Good evening everyone,
At the end of this week we find ourselves in the midst of a discussion of immune function, first with our lecture yesterday on the immune system (Chapter 7), to be followed by our next lecture on infectious disease (Chapter 8), scheduled for next Monday.
Recall that for tomorrow's class (Friday 20 Sept), we will not meet in person. Instead, I'd like you to read/digest a news article on a current and very relevant immune topic, that of environmental exposure to antigens.
For much of the history of our species, human life and society was based around agriculture, including exposure to domesticated animals. In the last hundred years, of course, that has changed for many, as populations became more urban. During this same period, the use of cleansing and sanitizing products in the household has increased dramatically, culminating recently in the explosion of "anti-bacterial" products, such as soaps, wipes, and tissues.
Most immunologists believe that we have taken cleanliness a bit too far. According to the "hygiene hypothesis", natural exposure to antigens keeps the immune system primed for action, and enables it to make robust responses to actual disease agents. In our ultra-clean worlds, however, many (especially the young children of cleaning-obsessed parents) are coming into contact with fewer and fewer natural antigens, and increasingly their immune systems are ill-equipped to respond to them when they do, leading to a rash (no pun intended) of allergies, sensitivities, or, at worst, autoimmune disorders.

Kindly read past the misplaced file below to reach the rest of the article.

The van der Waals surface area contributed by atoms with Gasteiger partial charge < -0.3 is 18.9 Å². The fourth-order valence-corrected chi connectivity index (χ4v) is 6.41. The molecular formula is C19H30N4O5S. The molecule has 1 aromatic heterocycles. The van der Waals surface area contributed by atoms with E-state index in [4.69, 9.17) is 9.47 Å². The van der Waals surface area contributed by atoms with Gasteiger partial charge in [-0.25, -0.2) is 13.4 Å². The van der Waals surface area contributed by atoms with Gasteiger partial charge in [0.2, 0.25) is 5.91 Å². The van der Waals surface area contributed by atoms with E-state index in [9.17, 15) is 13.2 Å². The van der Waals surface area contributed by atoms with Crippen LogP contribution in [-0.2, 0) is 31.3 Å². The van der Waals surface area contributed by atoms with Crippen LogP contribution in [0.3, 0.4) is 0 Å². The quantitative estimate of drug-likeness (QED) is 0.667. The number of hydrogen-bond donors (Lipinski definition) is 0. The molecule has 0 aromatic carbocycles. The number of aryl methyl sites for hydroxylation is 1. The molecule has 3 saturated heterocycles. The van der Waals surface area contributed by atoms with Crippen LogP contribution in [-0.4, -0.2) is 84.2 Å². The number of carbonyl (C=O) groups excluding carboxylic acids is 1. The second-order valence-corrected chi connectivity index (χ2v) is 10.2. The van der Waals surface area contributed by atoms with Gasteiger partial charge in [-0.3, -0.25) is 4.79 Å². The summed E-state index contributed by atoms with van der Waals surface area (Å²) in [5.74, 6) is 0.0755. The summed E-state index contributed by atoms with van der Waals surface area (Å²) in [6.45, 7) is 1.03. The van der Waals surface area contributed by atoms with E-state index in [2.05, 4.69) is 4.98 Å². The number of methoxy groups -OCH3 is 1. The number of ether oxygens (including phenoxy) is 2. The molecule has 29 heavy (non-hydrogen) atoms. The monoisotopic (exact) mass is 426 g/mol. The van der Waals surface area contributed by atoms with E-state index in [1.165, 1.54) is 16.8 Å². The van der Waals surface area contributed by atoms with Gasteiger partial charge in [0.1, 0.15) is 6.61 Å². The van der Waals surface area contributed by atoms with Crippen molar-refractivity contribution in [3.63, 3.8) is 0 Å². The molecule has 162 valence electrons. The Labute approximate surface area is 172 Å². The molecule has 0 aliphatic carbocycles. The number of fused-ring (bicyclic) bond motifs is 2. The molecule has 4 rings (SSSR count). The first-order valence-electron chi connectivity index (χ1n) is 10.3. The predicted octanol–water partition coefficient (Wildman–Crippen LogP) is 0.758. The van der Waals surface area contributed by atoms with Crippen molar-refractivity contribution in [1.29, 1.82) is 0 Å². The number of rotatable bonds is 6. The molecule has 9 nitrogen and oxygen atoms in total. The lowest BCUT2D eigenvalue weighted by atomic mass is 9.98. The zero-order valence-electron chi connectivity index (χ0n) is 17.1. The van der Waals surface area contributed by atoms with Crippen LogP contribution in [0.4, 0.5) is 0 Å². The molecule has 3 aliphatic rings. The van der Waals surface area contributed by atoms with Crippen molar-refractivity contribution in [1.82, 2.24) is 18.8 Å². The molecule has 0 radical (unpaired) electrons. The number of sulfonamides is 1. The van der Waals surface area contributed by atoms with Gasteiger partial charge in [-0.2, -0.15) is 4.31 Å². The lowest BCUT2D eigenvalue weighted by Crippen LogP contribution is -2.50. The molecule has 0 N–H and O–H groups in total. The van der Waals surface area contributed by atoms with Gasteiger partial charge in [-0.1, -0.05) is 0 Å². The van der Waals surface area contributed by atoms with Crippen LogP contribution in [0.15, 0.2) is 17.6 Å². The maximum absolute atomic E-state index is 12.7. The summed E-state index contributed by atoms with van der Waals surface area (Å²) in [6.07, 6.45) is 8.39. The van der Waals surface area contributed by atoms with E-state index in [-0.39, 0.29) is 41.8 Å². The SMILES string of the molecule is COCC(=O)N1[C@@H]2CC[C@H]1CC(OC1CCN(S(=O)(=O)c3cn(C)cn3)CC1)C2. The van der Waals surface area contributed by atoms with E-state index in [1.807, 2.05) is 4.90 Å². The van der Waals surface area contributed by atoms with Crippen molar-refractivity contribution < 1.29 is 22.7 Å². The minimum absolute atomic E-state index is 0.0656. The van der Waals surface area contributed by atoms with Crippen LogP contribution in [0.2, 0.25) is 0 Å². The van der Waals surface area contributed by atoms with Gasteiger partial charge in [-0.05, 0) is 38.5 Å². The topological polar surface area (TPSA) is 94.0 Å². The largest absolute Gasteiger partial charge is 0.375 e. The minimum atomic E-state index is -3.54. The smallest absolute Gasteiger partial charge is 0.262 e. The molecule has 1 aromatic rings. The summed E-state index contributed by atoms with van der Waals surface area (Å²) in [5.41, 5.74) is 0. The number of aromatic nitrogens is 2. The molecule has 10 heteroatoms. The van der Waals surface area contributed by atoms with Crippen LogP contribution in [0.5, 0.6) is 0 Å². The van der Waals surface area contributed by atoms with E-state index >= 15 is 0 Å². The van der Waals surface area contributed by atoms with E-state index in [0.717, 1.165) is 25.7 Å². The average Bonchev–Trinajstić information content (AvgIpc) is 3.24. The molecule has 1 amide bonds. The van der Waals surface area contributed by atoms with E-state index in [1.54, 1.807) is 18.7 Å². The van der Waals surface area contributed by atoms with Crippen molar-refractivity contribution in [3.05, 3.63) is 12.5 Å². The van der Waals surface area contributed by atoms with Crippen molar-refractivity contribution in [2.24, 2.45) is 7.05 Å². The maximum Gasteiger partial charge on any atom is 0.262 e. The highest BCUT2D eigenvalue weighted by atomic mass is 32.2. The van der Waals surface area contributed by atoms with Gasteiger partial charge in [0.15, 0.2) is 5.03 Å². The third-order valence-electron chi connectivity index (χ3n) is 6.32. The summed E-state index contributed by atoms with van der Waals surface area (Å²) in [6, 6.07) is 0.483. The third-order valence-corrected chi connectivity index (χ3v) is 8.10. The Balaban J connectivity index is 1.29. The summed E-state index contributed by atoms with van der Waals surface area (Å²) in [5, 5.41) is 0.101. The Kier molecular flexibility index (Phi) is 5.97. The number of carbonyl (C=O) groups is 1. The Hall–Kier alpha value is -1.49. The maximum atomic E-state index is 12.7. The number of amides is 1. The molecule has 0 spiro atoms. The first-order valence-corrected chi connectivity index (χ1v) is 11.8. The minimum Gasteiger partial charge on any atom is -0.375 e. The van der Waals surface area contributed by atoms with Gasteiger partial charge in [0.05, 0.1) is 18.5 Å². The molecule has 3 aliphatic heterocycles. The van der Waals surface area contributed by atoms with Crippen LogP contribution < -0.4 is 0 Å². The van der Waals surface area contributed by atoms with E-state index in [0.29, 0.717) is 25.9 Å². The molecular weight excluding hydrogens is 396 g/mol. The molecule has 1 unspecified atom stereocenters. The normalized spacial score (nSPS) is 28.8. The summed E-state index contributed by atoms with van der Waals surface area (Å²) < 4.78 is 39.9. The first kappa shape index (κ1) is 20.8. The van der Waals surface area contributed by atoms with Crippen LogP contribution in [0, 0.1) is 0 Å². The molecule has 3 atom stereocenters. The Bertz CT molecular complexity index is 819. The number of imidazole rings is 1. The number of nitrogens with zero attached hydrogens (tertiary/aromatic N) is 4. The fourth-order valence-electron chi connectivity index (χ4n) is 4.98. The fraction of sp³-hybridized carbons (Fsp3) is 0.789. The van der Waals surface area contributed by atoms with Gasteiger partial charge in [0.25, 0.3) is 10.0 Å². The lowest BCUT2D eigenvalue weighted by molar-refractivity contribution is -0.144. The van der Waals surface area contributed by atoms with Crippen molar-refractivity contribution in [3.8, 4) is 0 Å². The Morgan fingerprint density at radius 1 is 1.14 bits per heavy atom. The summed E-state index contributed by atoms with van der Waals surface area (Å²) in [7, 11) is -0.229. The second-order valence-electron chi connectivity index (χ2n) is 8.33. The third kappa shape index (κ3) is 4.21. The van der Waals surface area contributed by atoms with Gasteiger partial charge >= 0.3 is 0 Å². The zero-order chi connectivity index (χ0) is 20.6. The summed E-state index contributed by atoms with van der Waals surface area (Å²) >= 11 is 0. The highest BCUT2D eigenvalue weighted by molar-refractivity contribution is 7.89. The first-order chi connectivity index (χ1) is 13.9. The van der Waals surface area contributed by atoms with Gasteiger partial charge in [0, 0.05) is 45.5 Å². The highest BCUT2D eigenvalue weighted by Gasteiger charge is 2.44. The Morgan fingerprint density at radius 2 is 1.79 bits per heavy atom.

This article explores the "hygiene hypothesis" and some of its implications. As you go through it, I'd like you to consider a few key questions:
- what happens to our immune system when we are exposed to naturally-occurring antigens?
- why should exposure to non disease-causing antigens enable us to better respond to more serious antigens?
- do you personally use anti-bacterial products in your household?
- does this article make you want to reconsider their use, in any way?
Our immune system is wonderfully complicated and powerful, but some think that our social behaviors have evolved faster than is good for it. Perhaps a nice walk outdoors, a swim in a lake, or a picnic in the grass is just what we need...
Have a great weekend - see you on Monday.